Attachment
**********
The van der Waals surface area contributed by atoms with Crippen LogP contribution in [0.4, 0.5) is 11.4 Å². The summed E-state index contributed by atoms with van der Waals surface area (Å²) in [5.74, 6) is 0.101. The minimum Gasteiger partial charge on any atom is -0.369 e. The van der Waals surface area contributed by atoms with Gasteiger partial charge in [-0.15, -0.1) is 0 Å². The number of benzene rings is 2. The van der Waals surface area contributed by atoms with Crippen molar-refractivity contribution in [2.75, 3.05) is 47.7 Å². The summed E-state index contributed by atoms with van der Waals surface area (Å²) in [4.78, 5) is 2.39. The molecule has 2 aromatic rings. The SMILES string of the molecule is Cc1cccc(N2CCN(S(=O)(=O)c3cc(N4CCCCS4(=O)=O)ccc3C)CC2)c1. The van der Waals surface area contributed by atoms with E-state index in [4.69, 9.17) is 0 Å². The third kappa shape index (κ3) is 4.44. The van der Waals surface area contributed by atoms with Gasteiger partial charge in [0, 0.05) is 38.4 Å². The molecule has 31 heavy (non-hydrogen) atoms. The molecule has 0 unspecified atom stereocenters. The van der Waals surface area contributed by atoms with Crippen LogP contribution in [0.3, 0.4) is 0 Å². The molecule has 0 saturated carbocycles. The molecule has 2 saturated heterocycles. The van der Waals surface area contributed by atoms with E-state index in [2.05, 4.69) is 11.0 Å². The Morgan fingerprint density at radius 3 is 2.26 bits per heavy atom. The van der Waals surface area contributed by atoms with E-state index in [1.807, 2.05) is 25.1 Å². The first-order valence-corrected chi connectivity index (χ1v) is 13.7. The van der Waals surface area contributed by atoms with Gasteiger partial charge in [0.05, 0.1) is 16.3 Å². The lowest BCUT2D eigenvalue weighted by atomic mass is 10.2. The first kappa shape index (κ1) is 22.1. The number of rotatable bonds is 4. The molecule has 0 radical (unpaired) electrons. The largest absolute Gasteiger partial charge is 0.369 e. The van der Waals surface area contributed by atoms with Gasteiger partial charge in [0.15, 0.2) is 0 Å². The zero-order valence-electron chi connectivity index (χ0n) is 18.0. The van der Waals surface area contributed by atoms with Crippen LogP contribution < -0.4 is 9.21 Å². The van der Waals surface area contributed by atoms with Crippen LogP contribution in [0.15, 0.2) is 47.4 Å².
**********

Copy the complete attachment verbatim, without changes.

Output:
The van der Waals surface area contributed by atoms with Crippen LogP contribution in [0.4, 0.5) is 11.4 Å². The summed E-state index contributed by atoms with van der Waals surface area (Å²) in [5.74, 6) is 0.101. The minimum Gasteiger partial charge on any atom is -0.369 e. The van der Waals surface area contributed by atoms with Gasteiger partial charge in [-0.15, -0.1) is 0 Å². The number of benzene rings is 2. The van der Waals surface area contributed by atoms with Crippen molar-refractivity contribution in [2.75, 3.05) is 47.7 Å². The summed E-state index contributed by atoms with van der Waals surface area (Å²) in [4.78, 5) is 2.39. The molecule has 2 aromatic rings. The SMILES string of the molecule is Cc1cccc(N2CCN(S(=O)(=O)c3cc(N4CCCCS4(=O)=O)ccc3C)CC2)c1. The van der Waals surface area contributed by atoms with E-state index in [4.69, 9.17) is 0 Å². The third kappa shape index (κ3) is 4.44. The van der Waals surface area contributed by atoms with Gasteiger partial charge in [0, 0.05) is 38.4 Å². The molecule has 31 heavy (non-hydrogen) atoms. The molecule has 0 unspecified atom stereocenters. The van der Waals surface area contributed by atoms with Crippen LogP contribution in [0.3, 0.4) is 0 Å². The molecule has 0 saturated carbocycles. The molecule has 2 saturated heterocycles. The van der Waals surface area contributed by atoms with E-state index in [2.05, 4.69) is 11.0 Å². The Morgan fingerprint density at radius 3 is 2.26 bits per heavy atom. The van der Waals surface area contributed by atoms with E-state index in [1.807, 2.05) is 25.1 Å². The first-order valence-corrected chi connectivity index (χ1v) is 13.7. The van der Waals surface area contributed by atoms with Gasteiger partial charge in [0.05, 0.1) is 16.3 Å². The lowest BCUT2D eigenvalue weighted by atomic mass is 10.2. The first kappa shape index (κ1) is 22.1. The number of rotatable bonds is 4. The molecule has 0 radical (unpaired) electrons. The largest absolute Gasteiger partial charge is 0.369 e. The van der Waals surface area contributed by atoms with Gasteiger partial charge in [0.15, 0.2) is 0 Å². The zero-order valence-electron chi connectivity index (χ0n) is 18.0. The van der Waals surface area contributed by atoms with Crippen LogP contribution < -0.4 is 9.21 Å². The van der Waals surface area contributed by atoms with Crippen LogP contribution in [0.15, 0.2) is 47.4 Å².